“Your body just cannot keep up with that lifestyle. Those of us who survived were the slightly younger generation, who were lucky enough to work out what was going on. People like me and Steven Tyler from Aerosmith who are still working now, because we stopped just in time.”
It finally took a major health scare for Alice, born Vincent Furnier, to realise how close he had come to being “a dead legend”, and finally tackle his alcoholism head on in 1979.
He has not had a drink since, a decision that saved his life – these days he is a born-again Christian, happily married to Sheryl and his only addiction is golf.
“I woke up one morning vomiting blood. Literally throwing up blood. The doctor said to me ‘You’ve got about two weeks or you’re going to be dead. You’re gonna be gone’. And he wasn’t kidding either.
“I had to go to a hospital and get better before the rehab place would even take me in, because of the physical state that I was in. Rehab wouldn’t even take me in.”
Despite his phenomenal drinking, Alice was an international superstar, and in 1972 his chart-topping anthem School’s Out prompted a tour to the UK.
Alice, 63, went on to sell more than 50 million albums worldwide and had hit singles Elected, Poison and No More Mr Nice Guy.
But his hellraiser reputation preceded him and when he arrived in London there was a campaign to have him immediately deported, led by morality campaigner Mary Whitehouse and MP Leo Abse. The MP claimed Alice’s gruesome stage show, which over the years has featured snakes, impalings, beheadings and executions, was “peddling the culture of the concentration camp”.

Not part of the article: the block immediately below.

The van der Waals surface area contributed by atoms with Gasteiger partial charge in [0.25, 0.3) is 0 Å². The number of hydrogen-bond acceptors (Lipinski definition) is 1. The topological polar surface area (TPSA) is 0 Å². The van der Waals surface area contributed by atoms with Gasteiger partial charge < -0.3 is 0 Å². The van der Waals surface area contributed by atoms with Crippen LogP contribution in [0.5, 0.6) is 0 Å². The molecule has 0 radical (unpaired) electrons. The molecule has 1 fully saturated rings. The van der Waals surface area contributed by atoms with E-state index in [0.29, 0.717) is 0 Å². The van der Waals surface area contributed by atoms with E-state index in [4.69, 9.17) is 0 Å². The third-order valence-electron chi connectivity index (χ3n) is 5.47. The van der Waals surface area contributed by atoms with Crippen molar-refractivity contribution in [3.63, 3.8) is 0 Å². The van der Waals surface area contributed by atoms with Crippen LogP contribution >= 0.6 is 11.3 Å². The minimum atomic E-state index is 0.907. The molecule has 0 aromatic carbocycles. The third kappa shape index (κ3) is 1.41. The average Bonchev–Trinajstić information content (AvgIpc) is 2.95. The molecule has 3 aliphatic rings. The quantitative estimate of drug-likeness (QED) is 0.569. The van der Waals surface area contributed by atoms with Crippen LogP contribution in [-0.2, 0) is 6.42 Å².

Though Alice says: “There was a lot less blood in our show than there is in Macbeth. We were on a flight, first class, heading to London – by that time our reputation was pretty big. The British music fans seemed to really get us, they saw the humour in what we were doing.
“I had no criminal record, I wasn’t doing drugs, but Mary Whitehouse had made her mind up we weren’t coming in.
“It didn’t help that on the way over I’d been sat next a 90-year-old woman who had fallen asleep, and when we landed I tried to wake her up – only to find she was dead. The rumours back home started pretty fast, ‘did you hear, Alice killed a woman’, but eventually we managed to argue our way into Britain.
“Actually the notoriety did us the world of good – our album, Billion Dollar Babies, went straight to number one, and we sent flowers to Mary Whitehouse every day for weeks as our way of saying thank you.”
Alice’s brand of theatrical rock continues to spark fierce debate even today. When pop icon Lady Gaga imitated his trademark “hanging” ritual at the end of a recent performance, it prompted hundreds of horrified viewers to complain to broadcasters and the regulator Ofcom.
“Everyone was horrified when Lady Gaga hung herself on stage at the MTV awards,” he says. “I’ve been doing that move for 30 years.
“I’ve met Gaga and she’s an incredibly intelligent girl, very creative, even if her music isn’t my sort of thing I admire her hugely.
“She wrote to me once, and it said: ‘Dear Alice, thank you for letting me steal your show.’ It’s just nice to see something with an edge to it.
“Bands these days are so boring – the business is being ruined by reality TV. They’re looking for a pretty pop star to make a quick buck. Artists like Bob Dylan and U2 wouldn’t even get past the first round.”
Father-of-three Alice’s own influence was recognised this year, when he was inducted into the Rock and Roll Hall of Fame in April. On Thursday he picks up the Kerrang Icon Award, and headlines the Download festival this Saturday.
by Simon Boyle